Codeine is an opioid narcotic that must be prescribed by your vet to treat pain, diarrhea or to suppress a dog's cough. Give this drug to your dog only as directed by your vet because it is a controlled substance, usually given orally or by injection. Side effects of codeine in dogs are generally mild if given in the correct dosage.
Codeine for Dogs
Codeine is derived from the opium poppy plant and works similarly to morphine.
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- The medication works by mimicking the brain's natural pain-reducing chemicals to help relieve your pup's discomfort.
- While codeine isn't approved for use in dogs by the U.S. Food and Drug Administration, your vet may prescribe it for your pooch off-label.
- She may prescribe it to treat pain due to joint issues, surgical pain, back issues and muscle pain.
- Because codeine has a constipating effect, it also may be prescribed to treat diarrhea in dogs.
- It also has cough-suppressant properties and your vet might prescribe it to treat your pup's cough.
Codeine Side Effects
The primary side effects of codeine are sedation and lethargy in dogs, especially when first taking this medication. These effects will decrease over time as your pup continues to take the medicine and his body adjusts to it.
- Your dog may experience constipation, vomiting and a decrease in his appetite after taking codeine.
- In some cases, you may notice labored breathing as a side effect of codeine.
- Codeine may cause urine retention in your dog.
- Your dog's heartbeat may slow after taking this medication.
- Dogs with seizure disorders may experience convulsions after taking this drug.
If you notice any of these side effects, consult with your vet to determine if your dog's codeine dosage should be adjusted.
Possible Allergic Reactions and Precautions
Allergic reactions to opioid medications, including codeine, aren't common in dogs, according to "Anesthesia and Analgesia in Laboratory Animals." If your dog is allergic to codeine, he may experience a variety of symptoms, including restlessness, vomiting, diarrhea, low blood pressure or a fast heartbeat. If you notice any of these or other symptoms, bring your dog to the vet. He may be experiencing anaphylaxis, a type of severe allergic reaction, which your vet can treat with medications such as epinephrine to counteract the effects of codeine in your pup's body.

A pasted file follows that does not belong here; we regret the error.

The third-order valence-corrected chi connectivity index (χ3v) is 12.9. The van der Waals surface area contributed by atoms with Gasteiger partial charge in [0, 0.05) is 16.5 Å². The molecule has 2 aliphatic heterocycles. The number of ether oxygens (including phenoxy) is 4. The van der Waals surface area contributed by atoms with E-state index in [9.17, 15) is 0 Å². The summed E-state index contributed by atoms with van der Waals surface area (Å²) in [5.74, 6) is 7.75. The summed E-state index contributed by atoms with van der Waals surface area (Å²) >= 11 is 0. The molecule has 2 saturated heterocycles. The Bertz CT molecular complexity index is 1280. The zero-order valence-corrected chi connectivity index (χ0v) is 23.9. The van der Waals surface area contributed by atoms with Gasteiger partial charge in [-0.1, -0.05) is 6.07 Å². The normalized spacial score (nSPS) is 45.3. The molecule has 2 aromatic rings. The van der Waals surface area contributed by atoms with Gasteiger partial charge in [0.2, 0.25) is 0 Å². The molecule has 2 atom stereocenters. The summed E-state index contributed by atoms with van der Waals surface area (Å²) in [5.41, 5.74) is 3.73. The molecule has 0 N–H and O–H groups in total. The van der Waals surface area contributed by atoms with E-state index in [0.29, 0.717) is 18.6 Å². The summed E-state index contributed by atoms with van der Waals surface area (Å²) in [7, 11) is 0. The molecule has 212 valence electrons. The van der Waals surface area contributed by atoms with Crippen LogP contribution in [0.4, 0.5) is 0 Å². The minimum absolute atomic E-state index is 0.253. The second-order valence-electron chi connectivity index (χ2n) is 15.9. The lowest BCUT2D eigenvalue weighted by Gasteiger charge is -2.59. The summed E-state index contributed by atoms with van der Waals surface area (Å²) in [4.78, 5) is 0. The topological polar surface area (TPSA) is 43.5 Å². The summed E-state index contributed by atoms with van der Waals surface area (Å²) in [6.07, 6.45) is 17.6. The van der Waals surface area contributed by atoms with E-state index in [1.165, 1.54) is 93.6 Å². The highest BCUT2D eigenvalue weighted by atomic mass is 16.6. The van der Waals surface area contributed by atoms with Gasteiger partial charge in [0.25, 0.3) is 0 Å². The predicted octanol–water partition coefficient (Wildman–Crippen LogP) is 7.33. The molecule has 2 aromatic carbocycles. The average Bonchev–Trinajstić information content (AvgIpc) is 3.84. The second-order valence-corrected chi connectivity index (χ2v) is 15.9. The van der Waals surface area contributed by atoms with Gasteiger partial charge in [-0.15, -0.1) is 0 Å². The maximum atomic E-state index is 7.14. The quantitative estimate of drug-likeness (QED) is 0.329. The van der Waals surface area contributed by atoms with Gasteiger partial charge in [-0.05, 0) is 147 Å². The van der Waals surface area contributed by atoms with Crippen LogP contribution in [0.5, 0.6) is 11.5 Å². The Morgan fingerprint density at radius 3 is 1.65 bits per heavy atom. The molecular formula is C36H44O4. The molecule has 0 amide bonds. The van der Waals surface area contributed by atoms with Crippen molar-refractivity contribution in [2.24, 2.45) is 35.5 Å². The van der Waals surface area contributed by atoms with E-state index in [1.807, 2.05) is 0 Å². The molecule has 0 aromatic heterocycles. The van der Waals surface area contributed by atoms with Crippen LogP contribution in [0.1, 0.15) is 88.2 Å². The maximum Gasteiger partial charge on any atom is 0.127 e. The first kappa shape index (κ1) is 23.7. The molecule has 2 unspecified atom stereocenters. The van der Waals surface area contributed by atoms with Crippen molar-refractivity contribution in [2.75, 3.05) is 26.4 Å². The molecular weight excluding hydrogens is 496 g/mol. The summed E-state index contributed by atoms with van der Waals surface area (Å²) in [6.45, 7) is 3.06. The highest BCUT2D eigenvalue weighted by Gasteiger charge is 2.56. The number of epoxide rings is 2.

Discuss using codeine with your vet if he is elderly, debilitated or suffers from kidney, liver, respiratory, adrenal gland or thyroid disease. This drug may not be safe for him.
Drugs That Interact With Codeine
Codeine may react negatively with a number of drugs, so alert your vet if your pooch is taking any other medications before giving it to him.
- Opiate antagonists such as naloxone can negate the effects of codeine.
- Central nervous system depressants, including benzodiazepines and barbiturates, such as phenobarbital, may increase the depressant effects of codeine.
- Don't use topical insecticides such as Amitraz on your dog when he's taking codeine, as the drugs may interact negatively.
- Other medications, including monoamine oxidase inhibitors such as selegiline, should not be given with codeine. Note that aged cheese reacts negatively with codeine in a similar way to monoamine oxidase inhibitors.
- Some antibiotic, anticholinergic and steroid medications also may react badly with codeine.
Always check with your veterinarian before changing your pet’s diet, medication, or physical activity routines. This information is not a substitute for a vet’s opinion.
- petMD: Codeine
- Colorado State University College of Veterinary Medicine & Biomedical Sciences: Codeine
- The Merck Manual Pet Health Edition: Drugs Used to Treat Lung and Airway Disorders
- Wurtsboro Veterinary Clinic: Codeine
- Vetbook: Codeine
- Vetstreet: Codeine (CII)
- Handbook of Canine and Feline Emergency Protocols; Maureen McMichael
- Saunders Handbook of Veterinary Drugs: Small and Large Animal; Mark G. Papich
- Anesthesia and Analgesia in Laboratory Animals; Dennis F. Kohn et al.